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review– Alan Cheuse on HARVESTING BALLADS


If this lyrical first novel were a movie, about the first thing you’d notice would be the cinematography. Kimball sets his book in the Great Plains, from the Dakotas down to Oklahoma. and his skies– and his prose– the upper boundaries of his vision, reach just as far. Here’s how, for example, he shows us the great rolling prairie in early evening:

Thunderheads, sturdy, slow, changing with the light. Rolling dark and purple gray, rippling restless electric discharge, red blue fitful white. Inexorable movement along the southwest horizon. Silent. Domes thrust 40,000 feet suffuse vermillion transparent to the intense white of the slanted sun. The moon. And Venus.”

These staccato impressions belong to the main character, a young drifter born out of wedlock to a rodeo cowboy and an innocent, 30 plus-year-old farm girl.

“Sorry” is the character’s name, but Kimball need not apologize one whit. He’s made in this fellow a credible, sweet, confused, but appealing late-hippie whose progress across the Plains most readers with a sense of place, or a longing for one, and a capacity to wonder, will want to follow. When we first meet Sorry, he’s shooting a game of snooker in a broken-down Dakota prairie roadhouse; he’s been following the wheat harvest and singing for a living when he’s not working from sunup to sundown on a combine, For all the distance Sorry traverses, and for all the sky he marvels at, the Plains turn out to he a brief circumference with respect to his origins.  A chance encounter with another field hand, and he’s on the trail of his mother’s identity. When he meets his only actual living relative and becomes entangled in a plot to marry the man off – and becomes entangled with his prospective aunt herself – it’s clear that in-addition to Kimball’s lovely impressions of the land and sky and wind and water, and Plains folk, past and present, he’s entangled us in a plot here, too, one that encompasses several generations and makes us brood on paternity, sonship and the question of the ownership of the land.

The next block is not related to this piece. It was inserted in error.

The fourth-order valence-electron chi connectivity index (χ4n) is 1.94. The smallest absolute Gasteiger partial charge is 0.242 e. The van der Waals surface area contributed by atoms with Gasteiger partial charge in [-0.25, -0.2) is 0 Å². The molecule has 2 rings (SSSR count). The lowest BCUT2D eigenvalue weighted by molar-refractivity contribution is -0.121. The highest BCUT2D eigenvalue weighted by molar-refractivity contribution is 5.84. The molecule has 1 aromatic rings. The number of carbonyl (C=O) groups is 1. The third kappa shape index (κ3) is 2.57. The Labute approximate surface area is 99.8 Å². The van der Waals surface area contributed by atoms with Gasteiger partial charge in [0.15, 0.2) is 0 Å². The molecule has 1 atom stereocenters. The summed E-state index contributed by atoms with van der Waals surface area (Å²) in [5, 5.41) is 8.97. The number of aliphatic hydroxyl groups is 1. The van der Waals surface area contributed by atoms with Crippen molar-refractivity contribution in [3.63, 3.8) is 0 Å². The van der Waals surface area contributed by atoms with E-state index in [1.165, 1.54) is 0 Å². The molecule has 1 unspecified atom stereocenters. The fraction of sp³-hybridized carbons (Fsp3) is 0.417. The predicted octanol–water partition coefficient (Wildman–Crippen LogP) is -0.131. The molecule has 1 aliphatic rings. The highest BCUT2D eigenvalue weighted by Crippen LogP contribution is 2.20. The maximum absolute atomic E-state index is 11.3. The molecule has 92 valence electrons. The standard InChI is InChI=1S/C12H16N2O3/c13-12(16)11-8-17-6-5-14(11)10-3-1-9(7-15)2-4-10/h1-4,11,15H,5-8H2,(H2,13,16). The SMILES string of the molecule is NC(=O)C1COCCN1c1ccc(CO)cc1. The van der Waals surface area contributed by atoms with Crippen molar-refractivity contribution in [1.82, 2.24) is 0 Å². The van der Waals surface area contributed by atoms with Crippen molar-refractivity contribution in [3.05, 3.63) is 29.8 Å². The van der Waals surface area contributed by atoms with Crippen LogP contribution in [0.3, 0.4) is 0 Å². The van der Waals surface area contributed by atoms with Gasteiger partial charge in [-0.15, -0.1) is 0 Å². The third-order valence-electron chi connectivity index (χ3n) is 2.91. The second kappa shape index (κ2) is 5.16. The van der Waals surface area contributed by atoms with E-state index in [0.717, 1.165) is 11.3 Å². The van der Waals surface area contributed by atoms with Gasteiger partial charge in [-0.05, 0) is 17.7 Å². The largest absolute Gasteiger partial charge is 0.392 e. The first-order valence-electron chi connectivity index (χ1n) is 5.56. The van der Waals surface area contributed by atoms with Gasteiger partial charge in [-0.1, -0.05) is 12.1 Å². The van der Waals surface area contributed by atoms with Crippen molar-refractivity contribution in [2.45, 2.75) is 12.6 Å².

The same staccato-like, impressionistic style that Kimball employs to make his times and places and people so memorable becomes occasionally wearisome. Reading it in great swatches can be a bit like looking at an epic tapestry done in the pointillist mode. But the characters stand tall here – and possess widescreen emotions that never compromise our sense of reality even as they stretch it. In “Harvesting Ballads.” we work hard. drink a lot of beer, sing some tunes, shoot some pool, fight a lot and love a lot. And we eavesdrop on voice after out of the history of this special place. In fact the sound track of this recollective little epic is like nothing like we’ve heard from this part of the country since Wright Morris first set his own plough to break the plains.

–Alan Cheuse